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Sunday, 19 February 2017

Noel Bjorndahl's Personal History of Film (7) - Encounters with Alfred Hitchcock - Five - Chalk and Cheese - NORTH BY NORTHWEST and PSYCHO

Cary Grant, North by Northwest
After the personal revelations of Vertigo, Hitchcock returned in North by Northwest (1959) to relatively lighter and more customary ground albeit with a vengeance. This is a flawlessly executed chase narrative, virtually the apotheosis of a form largely identified in film with Hitchcock. Exhilarating and unendingly rich in performance detail, this espionage thriller clearly benefits from the presence of Cary Grant in top form, beguilingly charming but with an edge, in the last and best of his quartet of outings with Hitch; James Mason and Martin Landau (another openly gay character) are fruitily malevolent as the villains; Jessie Royce Landis (the mother who stubs her cigarette butt into an egg in To Catch a Thief ) reprises her acerbic star turn as Grant’s mother, aiding and abetting his abductors in an hilarious sequence where she just cannot help sneering in disbelief at his cries for help; and Eva Marie Saint finally gets a role befitting her talents as a morally ambivalent glacial blonde really and truly in the Grace Kelly mould who generates suitably edgy erotic tensions with Grant.

Literally traversing a great deal of territory, this sharply written (Ernest Lehman), witty, cross-country pursuit becomes a peg on which Hitchcock hangs one intoxicating location set-piece after another.  These episodes are set in train by a richly comic episode of Grant’s being forced by his abductors to drink a bottle of whiskey then drive around hairpin bends and plunging cliff faces culminating (by way of a very funny star turn tailor made for Grant’s gestural skills) in a totally incoherent explanation of these bizarre activities which confounds the police and delights the audience.

The attention to formal architectural patterns in Hitchcock films, undoubtedly arising out of his early training in film set design, serves North by Northwest well and has been much raked over by Hitchcock scholars. The credits sequence with its criss-cross directional grids, the showy vignette at UN headquarters involving overhead shots of the building and grounds, the fascinating Frank Lloyd Wright-like house jutting out of the edge of Mount Rushmore all attest to Hitchcock’s meticulous planning of the kind of visual detail that makes North by Northwest such a thrilling and memorable roller-coaster ride.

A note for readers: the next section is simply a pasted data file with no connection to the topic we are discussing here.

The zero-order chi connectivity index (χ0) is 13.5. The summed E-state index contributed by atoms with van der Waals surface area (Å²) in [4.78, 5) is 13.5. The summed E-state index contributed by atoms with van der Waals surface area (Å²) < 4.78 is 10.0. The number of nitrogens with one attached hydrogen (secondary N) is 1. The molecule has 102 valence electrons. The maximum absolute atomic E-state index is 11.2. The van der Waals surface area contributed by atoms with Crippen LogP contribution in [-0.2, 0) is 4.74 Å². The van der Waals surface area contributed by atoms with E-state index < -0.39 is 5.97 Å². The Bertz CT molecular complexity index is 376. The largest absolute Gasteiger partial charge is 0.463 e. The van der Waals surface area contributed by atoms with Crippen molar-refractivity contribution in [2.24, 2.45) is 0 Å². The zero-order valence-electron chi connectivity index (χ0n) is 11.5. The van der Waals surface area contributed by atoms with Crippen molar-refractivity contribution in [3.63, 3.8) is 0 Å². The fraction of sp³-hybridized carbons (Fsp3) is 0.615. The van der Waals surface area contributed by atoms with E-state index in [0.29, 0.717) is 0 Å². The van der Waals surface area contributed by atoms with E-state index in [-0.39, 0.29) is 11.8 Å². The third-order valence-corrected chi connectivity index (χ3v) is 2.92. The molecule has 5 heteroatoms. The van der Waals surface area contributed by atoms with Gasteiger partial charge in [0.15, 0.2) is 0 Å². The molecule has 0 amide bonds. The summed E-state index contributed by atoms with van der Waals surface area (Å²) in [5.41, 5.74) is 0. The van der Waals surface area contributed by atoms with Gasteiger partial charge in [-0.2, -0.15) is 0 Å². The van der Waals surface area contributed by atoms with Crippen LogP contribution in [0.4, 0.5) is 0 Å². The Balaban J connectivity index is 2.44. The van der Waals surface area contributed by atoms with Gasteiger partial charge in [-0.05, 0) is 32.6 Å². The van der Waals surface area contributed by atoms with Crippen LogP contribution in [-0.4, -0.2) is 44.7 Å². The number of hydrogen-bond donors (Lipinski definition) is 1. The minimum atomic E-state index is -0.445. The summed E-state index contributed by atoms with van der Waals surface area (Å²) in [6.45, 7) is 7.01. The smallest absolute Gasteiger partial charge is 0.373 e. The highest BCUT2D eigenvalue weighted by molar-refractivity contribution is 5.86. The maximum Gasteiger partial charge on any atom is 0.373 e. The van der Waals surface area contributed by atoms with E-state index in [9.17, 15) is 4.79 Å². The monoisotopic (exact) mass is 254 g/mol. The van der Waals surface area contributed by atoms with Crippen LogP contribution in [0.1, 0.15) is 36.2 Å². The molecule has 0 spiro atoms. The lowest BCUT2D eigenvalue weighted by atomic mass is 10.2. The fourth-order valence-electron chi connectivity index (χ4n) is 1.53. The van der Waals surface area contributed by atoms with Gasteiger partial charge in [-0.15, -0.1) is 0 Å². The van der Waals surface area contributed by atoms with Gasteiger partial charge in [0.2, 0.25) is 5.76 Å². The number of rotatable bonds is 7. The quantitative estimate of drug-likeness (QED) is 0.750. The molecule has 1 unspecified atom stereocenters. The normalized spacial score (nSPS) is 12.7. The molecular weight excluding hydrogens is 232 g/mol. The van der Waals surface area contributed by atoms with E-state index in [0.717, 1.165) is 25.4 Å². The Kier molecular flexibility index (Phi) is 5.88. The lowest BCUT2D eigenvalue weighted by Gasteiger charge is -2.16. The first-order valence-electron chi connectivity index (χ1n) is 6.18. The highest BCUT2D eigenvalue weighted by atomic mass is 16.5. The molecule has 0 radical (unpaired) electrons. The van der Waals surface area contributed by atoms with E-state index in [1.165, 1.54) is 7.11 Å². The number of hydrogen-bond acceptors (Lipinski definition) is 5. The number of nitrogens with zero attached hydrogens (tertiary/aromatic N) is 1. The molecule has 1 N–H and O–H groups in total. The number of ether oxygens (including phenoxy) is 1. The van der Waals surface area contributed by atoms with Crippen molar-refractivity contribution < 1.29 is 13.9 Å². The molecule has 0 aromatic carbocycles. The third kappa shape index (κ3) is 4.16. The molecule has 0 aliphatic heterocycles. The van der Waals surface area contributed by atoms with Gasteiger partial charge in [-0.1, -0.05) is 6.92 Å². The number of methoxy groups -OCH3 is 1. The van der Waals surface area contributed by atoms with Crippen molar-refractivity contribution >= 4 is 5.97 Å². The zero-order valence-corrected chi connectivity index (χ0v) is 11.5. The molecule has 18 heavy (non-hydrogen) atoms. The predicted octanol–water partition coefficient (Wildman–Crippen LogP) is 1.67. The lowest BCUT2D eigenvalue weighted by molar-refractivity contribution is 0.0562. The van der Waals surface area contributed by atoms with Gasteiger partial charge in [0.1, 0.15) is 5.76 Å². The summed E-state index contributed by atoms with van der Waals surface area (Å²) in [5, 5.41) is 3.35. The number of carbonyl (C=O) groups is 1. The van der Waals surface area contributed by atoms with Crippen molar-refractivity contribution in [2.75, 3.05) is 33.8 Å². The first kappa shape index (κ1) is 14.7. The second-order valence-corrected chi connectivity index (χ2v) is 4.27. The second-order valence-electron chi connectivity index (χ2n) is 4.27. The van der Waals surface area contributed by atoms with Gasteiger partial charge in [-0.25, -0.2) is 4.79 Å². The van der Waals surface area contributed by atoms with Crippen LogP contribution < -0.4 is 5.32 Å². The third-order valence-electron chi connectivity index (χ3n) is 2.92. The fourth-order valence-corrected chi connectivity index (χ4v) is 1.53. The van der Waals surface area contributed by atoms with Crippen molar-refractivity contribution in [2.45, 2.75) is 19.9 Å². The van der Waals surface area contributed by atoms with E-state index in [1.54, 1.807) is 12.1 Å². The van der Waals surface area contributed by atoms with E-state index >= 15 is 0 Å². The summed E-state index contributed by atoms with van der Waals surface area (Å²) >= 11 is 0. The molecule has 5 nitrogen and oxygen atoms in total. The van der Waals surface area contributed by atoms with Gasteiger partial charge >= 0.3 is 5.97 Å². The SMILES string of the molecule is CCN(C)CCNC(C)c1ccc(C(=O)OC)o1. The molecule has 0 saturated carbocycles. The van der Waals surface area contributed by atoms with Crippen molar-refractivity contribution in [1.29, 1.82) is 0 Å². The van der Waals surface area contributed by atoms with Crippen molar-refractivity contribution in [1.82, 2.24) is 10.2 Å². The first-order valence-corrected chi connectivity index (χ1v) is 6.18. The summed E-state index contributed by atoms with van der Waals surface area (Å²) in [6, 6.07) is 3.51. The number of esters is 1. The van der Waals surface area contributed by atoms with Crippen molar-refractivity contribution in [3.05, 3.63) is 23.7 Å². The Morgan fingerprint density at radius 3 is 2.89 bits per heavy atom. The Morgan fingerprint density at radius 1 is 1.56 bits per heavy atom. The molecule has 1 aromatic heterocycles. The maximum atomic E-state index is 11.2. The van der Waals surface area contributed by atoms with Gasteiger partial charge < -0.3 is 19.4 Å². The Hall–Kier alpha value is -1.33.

The auction sequence and, more especially, the celebrated crop duster episode are further exercises in Hitchcock’s knowingness in juxtaposing terror with the most mundane details of daily life. In the latter case an isolated rural bus stop, a field of corn and a plane “crop dusting where there ain’t no crops” turns into a sustained nightmare in broad sunlight for the hapless Grant and his unsuspecting cinema audience. Like Saboteur (1942), the film’s climactic scenes are built into a national monument; in Saboteur its the Statue of Liberty  which serves as the backdrop to the final struggle between victim and victimiser, Mount Rushmore in this film. Hitchcock is nothing if not perversely manipulative in the visual connotations he sets up for his audiences.

Grant, Eva Marie Saint, North by Northwest
North by Northwest is really a compendium of Hitchcock’s spy thriller obsessions: the search for identity (Will the real Kaplan and Lester Townsend please stand up?); romantic betrayal and divided trust (all of the ambiguity built into the paradoxical behaviour of Eva Marie Saint towards Cary Grant at various points of the film represents the most complex and extended exploration of this theme in a Hitchcock work); victimization of the innocent; the interchangeability of good/evil, heroes/villains, and so on.


The "Frank Lloyd Wright" House, Eva Marie saint, James Mason, Martin Landau
North by Northwest
After the expansiveness of North by Northwest with its breathtaking colour visual design, flamboyant use of landscapes, and extroverted Herrmann score came Psycho (1960), an extraordinarily radical departure from any of Hitchcock’s previous work. Photographed significantly not by Robert Burks but in stark black and white by John L Russell, whom Hitchcock had used in his TV series, Psycho gives us the darkest side of Hitchcock’s genius, a Hitchcock in extremis.

John Gavin, Janet Leigh, Psycho
Instead of the usual trappings of the thriller, Hitchcock moved directly into out and out of horror film territory, complete with an imposing Gothic mansion, a swamp full of nasty secrets, some very distressing violence and a monster. In many respects Hitchcock has a lot to answer for. The film, uncharacteristically shot on a shoe-string, has had a detrimental long-term effect on the genre it exploited (it really spawned the splatter movie and encouraged lesser film makers increasingly to substitute skill in evoking terror through withholding rather than revealing detail-a la Val Lewton and Jacques Tourneur-with graphic in-your-face explicitness).

In other respects, Hitchcock’s decision to follow this path has been well and truly vindicated. Psycho retains its awful, unsettling, gruesome power in spite of its lesser imitators over the last four decades. It may be read as a very black comedy (Hitch himself publicly stated “it was fun”) or as a “raging, murderous shout”. It’s actually a lot of both. It pushes Hitchcock’s voyeuristic techniques and subjective camera stylistics to the edge. Its sensual violence was upfront and shocked many of his admirers. Even the mischievously ironic dialogue so typical of Hitchcock’s playful winks at his audience (“Mother’s not quite herself today”) skirted the boundaries of accepted taste in 1960.

Anthony Perkins, Psycho